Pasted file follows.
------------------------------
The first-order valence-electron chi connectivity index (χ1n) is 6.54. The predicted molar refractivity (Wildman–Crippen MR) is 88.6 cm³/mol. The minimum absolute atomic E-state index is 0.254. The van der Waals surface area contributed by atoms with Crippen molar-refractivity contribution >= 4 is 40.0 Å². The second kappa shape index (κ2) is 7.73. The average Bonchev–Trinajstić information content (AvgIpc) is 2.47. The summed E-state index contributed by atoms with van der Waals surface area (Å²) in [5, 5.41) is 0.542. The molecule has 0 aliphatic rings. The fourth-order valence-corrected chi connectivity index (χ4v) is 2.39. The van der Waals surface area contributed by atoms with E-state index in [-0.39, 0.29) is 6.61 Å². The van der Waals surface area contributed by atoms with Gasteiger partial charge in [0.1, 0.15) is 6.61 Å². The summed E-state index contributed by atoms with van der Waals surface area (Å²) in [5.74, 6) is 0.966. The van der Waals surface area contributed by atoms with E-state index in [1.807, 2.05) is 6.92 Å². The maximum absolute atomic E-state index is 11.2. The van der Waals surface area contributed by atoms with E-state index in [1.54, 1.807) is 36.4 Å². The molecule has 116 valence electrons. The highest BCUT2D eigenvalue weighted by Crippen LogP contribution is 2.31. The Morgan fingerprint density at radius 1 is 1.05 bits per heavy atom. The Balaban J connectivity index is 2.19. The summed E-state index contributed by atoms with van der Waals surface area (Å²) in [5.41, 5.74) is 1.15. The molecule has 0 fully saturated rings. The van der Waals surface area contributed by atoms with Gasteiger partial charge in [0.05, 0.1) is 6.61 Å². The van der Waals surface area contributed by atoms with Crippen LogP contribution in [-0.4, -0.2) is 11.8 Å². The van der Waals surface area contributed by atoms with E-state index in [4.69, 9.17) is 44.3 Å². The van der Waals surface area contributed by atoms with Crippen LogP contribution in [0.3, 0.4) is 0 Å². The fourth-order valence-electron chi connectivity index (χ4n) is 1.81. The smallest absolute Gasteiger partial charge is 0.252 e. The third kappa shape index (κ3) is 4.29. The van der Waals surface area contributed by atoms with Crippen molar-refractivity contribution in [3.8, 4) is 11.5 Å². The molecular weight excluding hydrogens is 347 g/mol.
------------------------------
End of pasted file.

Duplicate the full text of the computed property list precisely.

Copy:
The first-order valence-electron chi connectivity index (χ1n) is 6.54. The predicted molar refractivity (Wildman–Crippen MR) is 88.6 cm³/mol. The minimum absolute atomic E-state index is 0.254. The van der Waals surface area contributed by atoms with Crippen molar-refractivity contribution >= 4 is 40.0 Å². The second kappa shape index (κ2) is 7.73. The average Bonchev–Trinajstić information content (AvgIpc) is 2.47. The summed E-state index contributed by atoms with van der Waals surface area (Å²) in [5, 5.41) is 0.542. The molecule has 0 aliphatic rings. The fourth-order valence-corrected chi connectivity index (χ4v) is 2.39. The van der Waals surface area contributed by atoms with E-state index in [-0.39, 0.29) is 6.61 Å². The van der Waals surface area contributed by atoms with Gasteiger partial charge in [0.1, 0.15) is 6.61 Å². The summed E-state index contributed by atoms with van der Waals surface area (Å²) in [5.74, 6) is 0.966. The van der Waals surface area contributed by atoms with E-state index in [1.807, 2.05) is 6.92 Å². The maximum absolute atomic E-state index is 11.2. The van der Waals surface area contributed by atoms with E-state index in [1.54, 1.807) is 36.4 Å². The molecule has 116 valence electrons. The highest BCUT2D eigenvalue weighted by Crippen LogP contribution is 2.31. The Morgan fingerprint density at radius 1 is 1.05 bits per heavy atom. The Balaban J connectivity index is 2.19. The summed E-state index contributed by atoms with van der Waals surface area (Å²) in [5.41, 5.74) is 1.15. The molecule has 0 fully saturated rings. The van der Waals surface area contributed by atoms with Gasteiger partial charge in [0.05, 0.1) is 6.61 Å². The van der Waals surface area contributed by atoms with Crippen LogP contribution in [-0.4, -0.2) is 11.8 Å². The van der Waals surface area contributed by atoms with E-state index in [4.69, 9.17) is 44.3 Å². The van der Waals surface area contributed by atoms with Crippen LogP contribution in [0.3, 0.4) is 0 Å². The fourth-order valence-electron chi connectivity index (χ4n) is 1.81. The smallest absolute Gasteiger partial charge is 0.252 e. The third kappa shape index (κ3) is 4.29. The van der Waals surface area contributed by atoms with Crippen molar-refractivity contribution in [3.8, 4) is 11.5 Å². The molecular weight excluding hydrogens is 347 g/mol.